Bronze Bird Figures from Russia

By: E. G.

Originally Published in 1934

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AMONG the numerous examples of the bronze work from Russia and Siberia recently acquired by the Museum through exchanges with Soviet Museums, is a small but representative collection of so-called Perm bird figures. The region of Perm is situated in the northeastern corner of European Russia, separated from Siberia by the Ural Mountains. It is well known through the splendid examples of Sasanian silver work, Graeco-Roman platters, pottery, coins and other objects which have been found there and which show the extensive commercial relations at one time carried on with far away countries by the people of this region.

Five small bronze birds with wings pointed down
Plate IV — Brone Bird Figures from the Perm Region of Russia

Besides the imported articles referred to, the Perm region abounds in the remains of native civilizations, with numerous examples of their crafts. The bronze figures of birds, animals, and mythological beings, regardless of their original derivations, were undoubtedly manufactured on the spot by native artists.

Our collection consists of nineteen specimens; of these the most characteristic are represented on Plates IV and V. All of them are cast of bronze varying in the degree of the alloy and, therefore, in the color and texture of the metal. Outside of their artistic value, their specific purpose and meaning is of considerable interest.

The figure of a bird used as a decorative as well as a symbolical element is found to be spread all over the world. Such are the bird attributes of the gods of Egypt, Chaldea and Asia Minor, the ‘Haruda’ of India, the ancient representation of Kronos in Greece, the bird-creator of the world in Australia, the sacred birds of Mexico and Guatemala, the ‘Thunder Bird’ of the American Indians, and so forth. However widespread this motive is all over the world, there are certain characteristics of Perm birds which seem to distinguish them in style and meaning from others.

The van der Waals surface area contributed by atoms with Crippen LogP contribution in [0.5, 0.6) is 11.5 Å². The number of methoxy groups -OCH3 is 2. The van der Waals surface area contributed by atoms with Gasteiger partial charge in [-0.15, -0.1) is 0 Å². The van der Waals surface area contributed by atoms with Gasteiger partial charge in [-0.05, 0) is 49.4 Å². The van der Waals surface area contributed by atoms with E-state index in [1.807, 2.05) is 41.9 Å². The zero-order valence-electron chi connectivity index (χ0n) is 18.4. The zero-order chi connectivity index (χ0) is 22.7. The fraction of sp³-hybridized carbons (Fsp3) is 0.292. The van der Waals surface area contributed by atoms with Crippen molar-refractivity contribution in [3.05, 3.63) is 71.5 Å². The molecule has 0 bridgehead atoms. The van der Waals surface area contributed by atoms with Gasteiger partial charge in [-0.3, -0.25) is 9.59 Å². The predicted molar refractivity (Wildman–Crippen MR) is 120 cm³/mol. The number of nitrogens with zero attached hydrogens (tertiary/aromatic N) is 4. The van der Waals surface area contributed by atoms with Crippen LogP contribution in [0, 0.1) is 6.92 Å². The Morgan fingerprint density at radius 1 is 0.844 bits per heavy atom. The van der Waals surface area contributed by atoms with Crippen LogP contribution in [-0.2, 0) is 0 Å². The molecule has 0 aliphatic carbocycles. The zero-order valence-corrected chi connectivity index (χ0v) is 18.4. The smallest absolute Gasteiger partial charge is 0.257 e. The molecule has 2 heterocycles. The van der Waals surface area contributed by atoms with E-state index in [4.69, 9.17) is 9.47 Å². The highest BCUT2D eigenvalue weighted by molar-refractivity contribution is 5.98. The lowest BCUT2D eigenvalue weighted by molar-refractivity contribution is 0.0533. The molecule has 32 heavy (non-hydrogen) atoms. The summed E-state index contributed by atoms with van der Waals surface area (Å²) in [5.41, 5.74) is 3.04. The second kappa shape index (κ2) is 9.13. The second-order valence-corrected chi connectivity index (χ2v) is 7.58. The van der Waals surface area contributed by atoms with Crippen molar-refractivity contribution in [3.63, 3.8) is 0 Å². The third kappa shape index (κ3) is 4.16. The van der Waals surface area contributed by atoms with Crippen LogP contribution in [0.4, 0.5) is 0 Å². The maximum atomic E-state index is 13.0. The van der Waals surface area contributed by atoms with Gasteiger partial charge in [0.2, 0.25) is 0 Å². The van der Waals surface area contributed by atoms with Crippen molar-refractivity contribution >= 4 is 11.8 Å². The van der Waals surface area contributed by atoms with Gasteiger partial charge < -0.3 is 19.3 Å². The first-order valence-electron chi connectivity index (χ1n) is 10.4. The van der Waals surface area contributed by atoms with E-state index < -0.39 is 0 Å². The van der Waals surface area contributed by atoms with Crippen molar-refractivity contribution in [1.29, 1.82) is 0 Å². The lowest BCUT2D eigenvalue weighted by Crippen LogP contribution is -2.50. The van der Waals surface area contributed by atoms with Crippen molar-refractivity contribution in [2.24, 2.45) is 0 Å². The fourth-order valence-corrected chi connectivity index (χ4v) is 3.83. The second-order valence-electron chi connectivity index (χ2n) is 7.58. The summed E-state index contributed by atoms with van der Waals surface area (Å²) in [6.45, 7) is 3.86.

In the majority of cases the Perm bird is represented with its wings wide-spread, its head either in profile or en face, the whole outline bearing a strange resemblance to the conventional representations of the Thunder Bird of our American Indians. Often on the breast of the bird is a face, signifying the supernatural quality of the bird. In further development this anthropomorphic feature becomes so dominant as to transform the whole figure into that of a man with wings, claws, feathers, and other bird attributes.

Four bronze objects in animal style
Plate V — Bronze Figures from the Perm Region of Russia

As is often the case, the only means of interpretation of these archaeological objects is through a comparison with ethnographical data, to which we must now turn for help. The presence of the cult of the bird among the native Siberians gives us enough reason for believing that our bird figures have symbolical and religious meaning. A further analogy is suggested by the wide-spread belief among the American Indians that thunder is produced by a mythical being in the shape of a great bird which claps its wings. It is often described as having a double or quadruple personality (Two Brothers or Four Brothers) fighting with some underground or aquatic monster, killing and devouring it.

When we compare the conventional representation of the Thunder Bird with the Permian, the general similarity of the design, in spite of the difference of technique, is quite striking. An additional feature suggesting a possible connection is provided by the figure of a monster below the bird on Permian figures, graphically depicting the eternal feud between the Thunder Bird and the monster. This similarity is further augmented by the fact that the Permian artists often represented the bird with two or four heads (or two or four anthropomorphic figures) quite in accordance with the conception of Two or Four Brothers of the American Indian mythology.

The important role which the eagle, hawk, and other species of birds play in the general mythology of the native Siberians, and especially in the shamanistic Pantheon, seems to suggest the possibility of the hypothesis that the basic conception of the Thunder Bird may be of Old World origin, brought by the first settlers via Siberia to the New World, where it has undergone considerable stylistic and ceremonial modification.

The composition of two animals in combat may be one of the variations of the so-called animal style which, it is supposed, has developed later in the Old World, and, consequently would be found to be absent in the New World. It is of course too premature to consider this problem solved. The considerations outlined above should be regarded as affording a working hypothesis worthy of further investigation.

E. G.

Cite This Article

G., E.. "Bronze Bird Figures from Russia." Museum Bulletin V, no. 2 (March, 1934): 44-48. Accessed July 25, 2024.

This digitized article is presented here as a historical reference and may not reflect the current views of the Penn Museum.

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